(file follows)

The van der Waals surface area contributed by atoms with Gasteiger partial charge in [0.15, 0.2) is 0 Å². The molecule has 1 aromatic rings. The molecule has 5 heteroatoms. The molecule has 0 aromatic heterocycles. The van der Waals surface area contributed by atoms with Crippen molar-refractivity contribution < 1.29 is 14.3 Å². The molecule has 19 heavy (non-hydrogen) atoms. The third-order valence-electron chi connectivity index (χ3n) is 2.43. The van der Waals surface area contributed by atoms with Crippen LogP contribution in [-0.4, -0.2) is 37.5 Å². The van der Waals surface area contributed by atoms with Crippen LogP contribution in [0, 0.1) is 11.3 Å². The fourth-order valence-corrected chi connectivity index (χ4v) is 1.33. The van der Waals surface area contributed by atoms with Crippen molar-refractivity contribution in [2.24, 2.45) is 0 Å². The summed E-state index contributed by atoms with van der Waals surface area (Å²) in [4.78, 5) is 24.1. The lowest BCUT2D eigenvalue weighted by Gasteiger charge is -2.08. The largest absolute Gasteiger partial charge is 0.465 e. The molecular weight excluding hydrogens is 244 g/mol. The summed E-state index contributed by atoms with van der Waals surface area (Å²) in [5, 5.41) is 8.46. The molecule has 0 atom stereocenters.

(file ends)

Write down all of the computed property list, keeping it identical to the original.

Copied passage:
The van der Waals surface area contributed by atoms with Gasteiger partial charge in [0.15, 0.2) is 0 Å². The molecule has 1 aromatic rings. The molecule has 5 heteroatoms. The molecule has 0 aromatic heterocycles. The van der Waals surface area contributed by atoms with Crippen molar-refractivity contribution < 1.29 is 14.3 Å². The molecule has 19 heavy (non-hydrogen) atoms. The third-order valence-electron chi connectivity index (χ3n) is 2.43. The van der Waals surface area contributed by atoms with Crippen LogP contribution in [-0.4, -0.2) is 37.5 Å². The van der Waals surface area contributed by atoms with Crippen LogP contribution in [0, 0.1) is 11.3 Å². The fourth-order valence-corrected chi connectivity index (χ4v) is 1.33. The van der Waals surface area contributed by atoms with Crippen molar-refractivity contribution in [2.24, 2.45) is 0 Å². The summed E-state index contributed by atoms with van der Waals surface area (Å²) in [4.78, 5) is 24.1. The lowest BCUT2D eigenvalue weighted by Gasteiger charge is -2.08. The largest absolute Gasteiger partial charge is 0.465 e. The molecular weight excluding hydrogens is 244 g/mol. The summed E-state index contributed by atoms with van der Waals surface area (Å²) in [5, 5.41) is 8.46. The molecule has 0 atom stereocenters.